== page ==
Tuesday, February 3, 2015

A New Kind of Disciplined Thinking

We must all suffer one of two things: the pain of discipline or the pain of regret or disappointment. Jim Rohn

I have been an assistant principal, in one form or another, for over 15 years.  In that time, whenever I meet new people and discussion makes it's way to what I do for a living, the next part of the conversation invariably comes around to one of the following things:
  • "Oh, I hope my kid never gets to know you very well."
  • "I could never do that job, "those" kids would drive me crazy."
  • "Don't you get tired of just dealing with problems all the time?"
  • "Kids these days... they are so much worse than when we were kids..."
Etc. Etc.

If I were to ask you to define "discipline" in the context of schools, what would come to mind?
  • Crime and Punishment?
  • Detentions, Suspensions, Expulsions?
  • Ensuring compliance and order?

In my career, I have never looked at things through that lens.  In a recent podcast, I discussed the philosophical constructs of how I have addressed discipline issues. The approach of simply following the prescribed punishments in the book for student transgressions, seems not only old fashioned, but statistically speaking, would appear to be highly ineffective.

I have always felt that creating meaningful relationships with students is the most effective discipline strategy that we can use to decrease behaviors that endanger the safety of our schools and the educational process in our classrooms. Students who feel connected and safe in schools are far less likely to cause harm there and statistically perform better in class as well.

In my experience, those students who are constantly in a detention/suspension spiral are more often looking for attention and acceptance than they are anarchy.  After all, good or bad attention... it's still attention, and also a chance for someone to notice you, and a chance to let someone know what's going on in your life- if you trust them enough to let them in.  In my experience, students are far more likely to care about disappointing someone who they care about than they are to worry about a detention or suspension.  If you, as the assistant principal, can become someone who those students care about, how much more effective can you be?

I would ask you, how are the top 25 students who are most referred to your office for discipline doing academically in your school? How effective are those detentions, suspensions, etc in changing their behaviors? 

When you really think about it, do you think that suspending those students from academic participation is more or less likely to help them succeed in school? Do you believe that it will curb further behaviors? Has it so far?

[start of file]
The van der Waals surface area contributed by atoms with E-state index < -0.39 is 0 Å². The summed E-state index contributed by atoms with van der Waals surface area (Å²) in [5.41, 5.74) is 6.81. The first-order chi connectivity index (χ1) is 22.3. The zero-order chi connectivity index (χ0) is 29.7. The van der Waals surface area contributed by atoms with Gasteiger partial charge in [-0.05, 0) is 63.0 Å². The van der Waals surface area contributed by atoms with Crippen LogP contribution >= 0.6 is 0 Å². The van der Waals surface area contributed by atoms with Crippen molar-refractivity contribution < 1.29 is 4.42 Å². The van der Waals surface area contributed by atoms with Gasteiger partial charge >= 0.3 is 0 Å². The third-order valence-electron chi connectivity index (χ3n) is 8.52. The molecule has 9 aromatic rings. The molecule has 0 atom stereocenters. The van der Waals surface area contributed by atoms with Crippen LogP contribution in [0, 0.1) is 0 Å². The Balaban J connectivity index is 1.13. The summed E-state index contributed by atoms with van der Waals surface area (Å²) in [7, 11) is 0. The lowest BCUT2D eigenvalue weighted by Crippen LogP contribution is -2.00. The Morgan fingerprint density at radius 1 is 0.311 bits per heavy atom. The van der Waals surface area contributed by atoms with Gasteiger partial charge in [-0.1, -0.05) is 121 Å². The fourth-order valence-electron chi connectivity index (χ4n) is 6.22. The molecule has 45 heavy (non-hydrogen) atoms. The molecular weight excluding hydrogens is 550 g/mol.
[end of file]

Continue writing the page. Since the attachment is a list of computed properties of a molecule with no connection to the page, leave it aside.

Or is it more likely that falling further behind academically will create a greater feeling of disenfranchisement, hopelessness and a defeated attitude that will likely lead to more issues for that student and your school? Then why are you relying on those kinds of punishments to change those behaviors?

What if we shifted that notion of what school discipline is to a different definition of discipline?  The kind of discipline that we all react well to when it's used.  The kind of discipline that elicits our respect when we speak of it, rather than fear and derision. DisciplineTraining expected to produce a specific character or pattern of behavior, especially training that produces moral or mental improvement. 

In a previous blog post I addressed the importance of relationships in education. As I said to pre-service teachers in that post: The reality is that if you can't convince kids that you care about them, that they can trust you, that they are safe taking risks in your classroom, and that failing is an important part of learning and that it's OK, then none of that other stuff matters.  

Shouldn't that be the same for your assistant principal? Rather than being the draconian figure who metes out discipline from a manual, what if you tried to understand what was going on in that student's life? What if you knew them well? What if they knew that you cared about them? Even better, what if they cared about you and how their actions affect you and your professional standing? Partly through those kinds of relationships, our school has seen a dramatic change in behaviors as we have shifted to a school culture built on a foundation of student engagement, kindness and appreciation of one another.